1. Always wear your seat belt.
  2. Don't go driving long distances in snowy, cold, windy, icy weather. "Stay where you are," I advised.
  3. I forgot the rest, but I know I had other ideas because the dream seemed to go on forever.

When I awoke, I struggled to remember the rest of my diatribe. Whatever I had said might come in handy for myself, my husband, others I loved.  But as quickly as the dream had dissolved in the light of morning, so did the details.

About an hour later I phoned my husband Marc, who hadn’t been able to accompany me on this trip. We spoke about some good things happening in our lives. I mentioned that we needed to be careful to make decisions that really made us happy. They couldn't be based on money or what we thought others needed to have; whatever lay ahead, whenever we could choose, we needed to do so carefully so that we could make the most of the time in life we had to be with one another. “I want this sense of hope and 'looking forward' to always be part of us,” I said. “I don’t want it to end.” Life itself was energy, and I was feeling it strongly.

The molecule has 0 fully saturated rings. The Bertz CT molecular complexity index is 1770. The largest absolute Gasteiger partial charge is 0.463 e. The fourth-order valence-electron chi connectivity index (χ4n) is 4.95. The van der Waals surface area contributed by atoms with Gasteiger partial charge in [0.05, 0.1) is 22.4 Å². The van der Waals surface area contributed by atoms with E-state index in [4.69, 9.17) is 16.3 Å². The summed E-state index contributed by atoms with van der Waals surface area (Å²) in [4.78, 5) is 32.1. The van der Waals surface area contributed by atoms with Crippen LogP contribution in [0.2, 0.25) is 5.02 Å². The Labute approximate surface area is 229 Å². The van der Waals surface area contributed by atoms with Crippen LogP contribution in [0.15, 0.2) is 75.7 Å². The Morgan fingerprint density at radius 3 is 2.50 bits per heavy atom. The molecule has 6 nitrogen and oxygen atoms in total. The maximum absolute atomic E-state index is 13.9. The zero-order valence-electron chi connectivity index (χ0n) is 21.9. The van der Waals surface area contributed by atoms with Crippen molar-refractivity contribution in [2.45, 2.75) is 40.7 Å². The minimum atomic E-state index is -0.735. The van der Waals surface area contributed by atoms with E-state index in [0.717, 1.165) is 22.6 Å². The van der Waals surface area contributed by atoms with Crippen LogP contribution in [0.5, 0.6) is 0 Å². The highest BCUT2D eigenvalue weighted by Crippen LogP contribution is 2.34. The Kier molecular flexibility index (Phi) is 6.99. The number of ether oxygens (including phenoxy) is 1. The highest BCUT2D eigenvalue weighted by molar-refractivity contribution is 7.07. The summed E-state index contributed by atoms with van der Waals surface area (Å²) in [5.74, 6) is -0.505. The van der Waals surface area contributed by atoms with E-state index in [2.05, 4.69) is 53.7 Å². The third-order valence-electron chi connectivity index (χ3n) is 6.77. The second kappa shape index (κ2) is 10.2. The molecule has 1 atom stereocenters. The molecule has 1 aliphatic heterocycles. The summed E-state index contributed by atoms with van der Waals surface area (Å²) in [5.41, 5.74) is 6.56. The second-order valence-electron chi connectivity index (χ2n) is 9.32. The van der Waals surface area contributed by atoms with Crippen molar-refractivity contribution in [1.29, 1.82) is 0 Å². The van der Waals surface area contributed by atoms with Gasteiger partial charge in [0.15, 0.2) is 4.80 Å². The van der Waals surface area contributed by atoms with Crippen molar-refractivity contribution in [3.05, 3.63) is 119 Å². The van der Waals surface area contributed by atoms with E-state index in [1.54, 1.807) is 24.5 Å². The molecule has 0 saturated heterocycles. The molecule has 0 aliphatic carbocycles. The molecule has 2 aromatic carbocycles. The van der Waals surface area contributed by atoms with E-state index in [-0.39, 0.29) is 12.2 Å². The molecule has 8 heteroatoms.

If, in that dream, I’d been telling my friend Mark how not to die with a set of instructions - the only remembered ones clearly based on actual events - he was at the same time reminding me how to live.

“Set me as a seal upon thy heart,” as the Song of Solomon verse reminds us, “for love is stronger than death.”

With a few hours before an event with my son’s fraternity house set to begin, I walked to a nearby Walmart to get treats for my kids and grandkids who would be part of next day’s graduation event. I stopped by the Subway on my way out to grab a sandwich and while eating, a simple scene played out in front of me that gave me goose bumps considering the events of the past 24 hours.